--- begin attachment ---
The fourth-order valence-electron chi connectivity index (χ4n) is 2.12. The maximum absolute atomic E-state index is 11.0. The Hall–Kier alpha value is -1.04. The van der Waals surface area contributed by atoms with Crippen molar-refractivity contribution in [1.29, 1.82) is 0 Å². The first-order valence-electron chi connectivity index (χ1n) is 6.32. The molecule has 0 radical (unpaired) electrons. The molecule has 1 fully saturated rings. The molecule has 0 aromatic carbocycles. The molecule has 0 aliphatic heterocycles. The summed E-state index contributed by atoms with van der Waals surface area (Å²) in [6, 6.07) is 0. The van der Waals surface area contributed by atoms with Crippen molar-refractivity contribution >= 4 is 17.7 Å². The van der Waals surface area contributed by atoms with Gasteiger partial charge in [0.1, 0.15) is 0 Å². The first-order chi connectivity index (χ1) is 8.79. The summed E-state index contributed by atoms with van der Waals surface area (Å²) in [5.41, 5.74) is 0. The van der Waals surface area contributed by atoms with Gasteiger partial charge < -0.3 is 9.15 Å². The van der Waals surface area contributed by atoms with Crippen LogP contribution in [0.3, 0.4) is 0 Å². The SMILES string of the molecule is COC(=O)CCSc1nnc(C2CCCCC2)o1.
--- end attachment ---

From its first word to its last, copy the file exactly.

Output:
The fourth-order valence-electron chi connectivity index (χ4n) is 2.12. The maximum absolute atomic E-state index is 11.0. The Hall–Kier alpha value is -1.04. The van der Waals surface area contributed by atoms with Crippen molar-refractivity contribution in [1.29, 1.82) is 0 Å². The first-order valence-electron chi connectivity index (χ1n) is 6.32. The molecule has 0 radical (unpaired) electrons. The molecule has 1 fully saturated rings. The molecule has 0 aromatic carbocycles. The molecule has 0 aliphatic heterocycles. The summed E-state index contributed by atoms with van der Waals surface area (Å²) in [6, 6.07) is 0. The van der Waals surface area contributed by atoms with Crippen molar-refractivity contribution >= 4 is 17.7 Å². The van der Waals surface area contributed by atoms with Gasteiger partial charge in [0.1, 0.15) is 0 Å². The first-order chi connectivity index (χ1) is 8.79. The summed E-state index contributed by atoms with van der Waals surface area (Å²) in [5.41, 5.74) is 0. The van der Waals surface area contributed by atoms with Gasteiger partial charge < -0.3 is 9.15 Å². The van der Waals surface area contributed by atoms with Crippen LogP contribution in [0.3, 0.4) is 0 Å². The SMILES string of the molecule is COC(=O)CCSc1nnc(C2CCCCC2)o1.